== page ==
As the impact of budget cuts reverberate through the National Aeronautics and Space Administration (NASA), administrators of the space agency are being forced to fight each dollar allotted over the next year and how that money will be used.
The space agency's attempts to budget are two-fold: One plan of action involves allowing commercial low-orbit flights to be operated by the private sector. In this situation, NASA would pay private companies for providing its astronauts with transportation services. The other plan of action involves building a brand new launch system for deep-space travel.
Both plans have been scrutinized by legislators, and now, the two programs, though serving different purposes, have been pitted against each other. Ars Technica reports that the key issue in both Senate and House oversight committee hearings was a philosophical difference about how to get humans to space. One involves the private sector, the other doesn't.
Over the past week, NASA officials have had to fight Congress tooth-and-nail over the Obama administration's 2013 budget request, which gives the space agency $17.7 billion in funding, a $59 million drop from 2012. The funding reduction has slowed progress on both of NASA's two latest programs.
The legislation issue that's played out over the past week -- both in the Senate and the House -- is currently hinged on how to get humans into space. Legislators have favored NASA's Space Launch System(SLS), reports Ars Technica, as opposed to the Commercial Crew Development program (CCDev).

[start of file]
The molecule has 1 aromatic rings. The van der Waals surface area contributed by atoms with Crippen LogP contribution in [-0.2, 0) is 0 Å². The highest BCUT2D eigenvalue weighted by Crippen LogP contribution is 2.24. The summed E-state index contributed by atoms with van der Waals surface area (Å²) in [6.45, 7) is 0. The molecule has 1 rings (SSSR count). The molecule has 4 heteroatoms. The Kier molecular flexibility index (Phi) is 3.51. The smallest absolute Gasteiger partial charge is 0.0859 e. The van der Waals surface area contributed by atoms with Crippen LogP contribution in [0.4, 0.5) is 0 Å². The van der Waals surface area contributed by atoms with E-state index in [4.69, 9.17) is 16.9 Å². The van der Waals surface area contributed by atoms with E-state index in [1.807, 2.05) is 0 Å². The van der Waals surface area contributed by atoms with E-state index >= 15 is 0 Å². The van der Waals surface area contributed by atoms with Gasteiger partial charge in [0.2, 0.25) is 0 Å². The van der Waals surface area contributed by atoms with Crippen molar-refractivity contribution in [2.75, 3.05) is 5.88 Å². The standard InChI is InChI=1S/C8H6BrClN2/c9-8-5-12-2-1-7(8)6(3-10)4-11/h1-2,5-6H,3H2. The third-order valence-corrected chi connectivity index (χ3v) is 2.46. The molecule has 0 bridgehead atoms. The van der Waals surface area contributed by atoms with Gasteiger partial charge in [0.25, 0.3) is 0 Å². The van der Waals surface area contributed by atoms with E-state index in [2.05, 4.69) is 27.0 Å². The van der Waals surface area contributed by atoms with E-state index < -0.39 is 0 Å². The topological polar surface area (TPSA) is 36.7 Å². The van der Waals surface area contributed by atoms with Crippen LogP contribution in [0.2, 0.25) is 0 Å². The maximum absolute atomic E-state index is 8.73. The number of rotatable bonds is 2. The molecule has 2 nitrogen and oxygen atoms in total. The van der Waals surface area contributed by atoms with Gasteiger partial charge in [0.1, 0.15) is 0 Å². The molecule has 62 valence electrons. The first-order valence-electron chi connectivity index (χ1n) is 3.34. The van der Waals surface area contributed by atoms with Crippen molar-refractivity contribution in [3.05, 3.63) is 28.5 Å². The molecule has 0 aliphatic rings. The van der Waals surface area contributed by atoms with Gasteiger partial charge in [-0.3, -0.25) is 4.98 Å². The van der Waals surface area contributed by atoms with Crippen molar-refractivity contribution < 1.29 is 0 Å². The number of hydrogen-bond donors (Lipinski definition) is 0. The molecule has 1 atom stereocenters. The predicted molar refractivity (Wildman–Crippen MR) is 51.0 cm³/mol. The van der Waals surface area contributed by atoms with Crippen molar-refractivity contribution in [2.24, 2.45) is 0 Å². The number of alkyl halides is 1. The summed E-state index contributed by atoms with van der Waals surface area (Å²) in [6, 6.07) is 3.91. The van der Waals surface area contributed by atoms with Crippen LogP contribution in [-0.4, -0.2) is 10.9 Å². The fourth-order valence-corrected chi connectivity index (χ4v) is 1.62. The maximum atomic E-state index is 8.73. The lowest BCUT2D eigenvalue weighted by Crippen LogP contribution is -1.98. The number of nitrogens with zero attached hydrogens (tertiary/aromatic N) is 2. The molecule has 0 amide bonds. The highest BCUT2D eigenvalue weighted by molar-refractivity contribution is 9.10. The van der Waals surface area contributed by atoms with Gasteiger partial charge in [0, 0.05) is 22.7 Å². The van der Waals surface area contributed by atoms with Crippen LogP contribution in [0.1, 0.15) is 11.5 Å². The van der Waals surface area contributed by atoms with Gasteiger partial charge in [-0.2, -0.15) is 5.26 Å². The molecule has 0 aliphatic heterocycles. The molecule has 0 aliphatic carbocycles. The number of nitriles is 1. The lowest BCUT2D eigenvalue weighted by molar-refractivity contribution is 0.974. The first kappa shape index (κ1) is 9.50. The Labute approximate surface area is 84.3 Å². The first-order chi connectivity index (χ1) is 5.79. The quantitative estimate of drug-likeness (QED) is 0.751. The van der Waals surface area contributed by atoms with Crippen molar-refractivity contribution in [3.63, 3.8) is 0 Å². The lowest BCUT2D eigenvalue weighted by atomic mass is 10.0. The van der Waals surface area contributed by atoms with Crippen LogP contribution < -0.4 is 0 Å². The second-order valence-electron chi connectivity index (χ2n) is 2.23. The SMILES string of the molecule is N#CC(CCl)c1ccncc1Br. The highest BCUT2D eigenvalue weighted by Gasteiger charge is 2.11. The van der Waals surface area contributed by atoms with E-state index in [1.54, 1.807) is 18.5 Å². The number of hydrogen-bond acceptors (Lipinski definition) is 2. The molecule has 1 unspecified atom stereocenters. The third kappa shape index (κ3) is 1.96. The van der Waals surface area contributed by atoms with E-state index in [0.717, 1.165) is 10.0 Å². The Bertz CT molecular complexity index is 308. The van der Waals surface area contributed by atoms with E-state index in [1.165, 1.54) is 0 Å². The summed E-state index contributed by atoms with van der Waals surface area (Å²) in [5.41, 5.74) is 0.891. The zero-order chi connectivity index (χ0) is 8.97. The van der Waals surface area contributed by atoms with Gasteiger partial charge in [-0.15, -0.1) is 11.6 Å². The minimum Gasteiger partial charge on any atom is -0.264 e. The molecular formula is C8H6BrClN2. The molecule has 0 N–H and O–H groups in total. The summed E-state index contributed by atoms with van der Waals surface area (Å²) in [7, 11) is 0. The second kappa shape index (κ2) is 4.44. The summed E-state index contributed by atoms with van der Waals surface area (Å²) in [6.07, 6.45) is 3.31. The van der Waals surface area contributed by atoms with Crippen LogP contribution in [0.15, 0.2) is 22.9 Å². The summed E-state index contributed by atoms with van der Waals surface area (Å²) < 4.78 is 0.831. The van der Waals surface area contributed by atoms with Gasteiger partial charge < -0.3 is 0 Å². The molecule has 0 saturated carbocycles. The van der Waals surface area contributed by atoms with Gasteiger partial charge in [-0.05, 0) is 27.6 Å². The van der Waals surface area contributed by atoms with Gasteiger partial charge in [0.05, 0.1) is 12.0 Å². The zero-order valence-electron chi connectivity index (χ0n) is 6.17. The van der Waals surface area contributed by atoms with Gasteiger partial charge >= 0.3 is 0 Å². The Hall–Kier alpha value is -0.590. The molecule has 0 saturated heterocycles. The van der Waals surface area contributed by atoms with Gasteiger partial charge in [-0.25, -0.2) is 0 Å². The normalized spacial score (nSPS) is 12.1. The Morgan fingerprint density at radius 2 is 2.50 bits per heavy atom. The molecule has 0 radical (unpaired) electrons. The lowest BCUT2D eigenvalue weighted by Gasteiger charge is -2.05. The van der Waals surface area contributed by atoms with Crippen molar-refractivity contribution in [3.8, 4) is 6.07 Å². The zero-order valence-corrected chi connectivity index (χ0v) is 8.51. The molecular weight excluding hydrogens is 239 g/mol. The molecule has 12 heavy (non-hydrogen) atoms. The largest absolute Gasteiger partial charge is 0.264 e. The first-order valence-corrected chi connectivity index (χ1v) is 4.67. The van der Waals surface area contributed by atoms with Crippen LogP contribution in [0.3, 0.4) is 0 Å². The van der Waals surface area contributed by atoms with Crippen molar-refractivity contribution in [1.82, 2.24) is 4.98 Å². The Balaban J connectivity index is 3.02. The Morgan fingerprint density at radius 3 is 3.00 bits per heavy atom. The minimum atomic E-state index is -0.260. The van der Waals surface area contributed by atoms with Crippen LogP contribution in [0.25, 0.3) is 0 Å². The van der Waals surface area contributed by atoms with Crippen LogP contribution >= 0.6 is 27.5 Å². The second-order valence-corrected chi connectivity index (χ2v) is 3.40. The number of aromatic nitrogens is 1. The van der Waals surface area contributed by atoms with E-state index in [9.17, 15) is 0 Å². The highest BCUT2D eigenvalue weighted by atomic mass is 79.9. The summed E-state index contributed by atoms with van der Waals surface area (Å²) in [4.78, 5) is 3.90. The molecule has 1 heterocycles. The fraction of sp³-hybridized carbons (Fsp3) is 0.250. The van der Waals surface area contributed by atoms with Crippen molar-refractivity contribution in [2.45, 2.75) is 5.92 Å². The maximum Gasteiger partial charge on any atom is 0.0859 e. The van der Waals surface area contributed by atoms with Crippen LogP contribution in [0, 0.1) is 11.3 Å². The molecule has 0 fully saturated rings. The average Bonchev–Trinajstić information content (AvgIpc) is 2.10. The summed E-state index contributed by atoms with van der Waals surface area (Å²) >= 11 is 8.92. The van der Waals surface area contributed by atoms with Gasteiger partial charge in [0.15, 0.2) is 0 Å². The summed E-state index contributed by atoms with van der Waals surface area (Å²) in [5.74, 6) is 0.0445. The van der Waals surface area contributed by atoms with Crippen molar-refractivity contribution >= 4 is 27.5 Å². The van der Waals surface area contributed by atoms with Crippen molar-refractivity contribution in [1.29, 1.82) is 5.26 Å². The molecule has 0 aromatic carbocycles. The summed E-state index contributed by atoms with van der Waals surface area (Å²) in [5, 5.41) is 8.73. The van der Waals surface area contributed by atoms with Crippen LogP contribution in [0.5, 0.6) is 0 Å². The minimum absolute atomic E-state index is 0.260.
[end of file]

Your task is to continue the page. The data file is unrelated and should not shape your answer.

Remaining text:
I am committed to commercial being a part of our future, but not at the expense of our vital NASA employee sector and the building of the next vehicle that's going to take us beyond where we are, said Sen. Kay Bailey Hutchison (R - TX) before the Senate's Commerce, Science and Transportation committee according to MSNBC. We can't fudge on the future in that way.
Budgeting complications prevented the CCDev program from taking full flight. Congress has cut funding for the commercial crew program to $400 million, which is less than 50 percent of NASA's initial request in funding. The tight budget has caused the space taxi program to be expected later than was aoriginally thought. The service was supposed to be available by early 2016, but that is no longer the case according to NASA officials.
Given current funding levels we anticipate the need to purchase [Russian] crew transportation and rescue capabilities into 2017, said Charles Bolden, head of National Aeronautics and Space Administration, to a House Science Committee In written testimony according to a Wall Street Journal report.
Both Boeing Co. and Space Exploration Technologies Corp are vying to develop commercial-space transportation programs. NASA will likely pick companies to receive the next phase of funding in the upcoming months.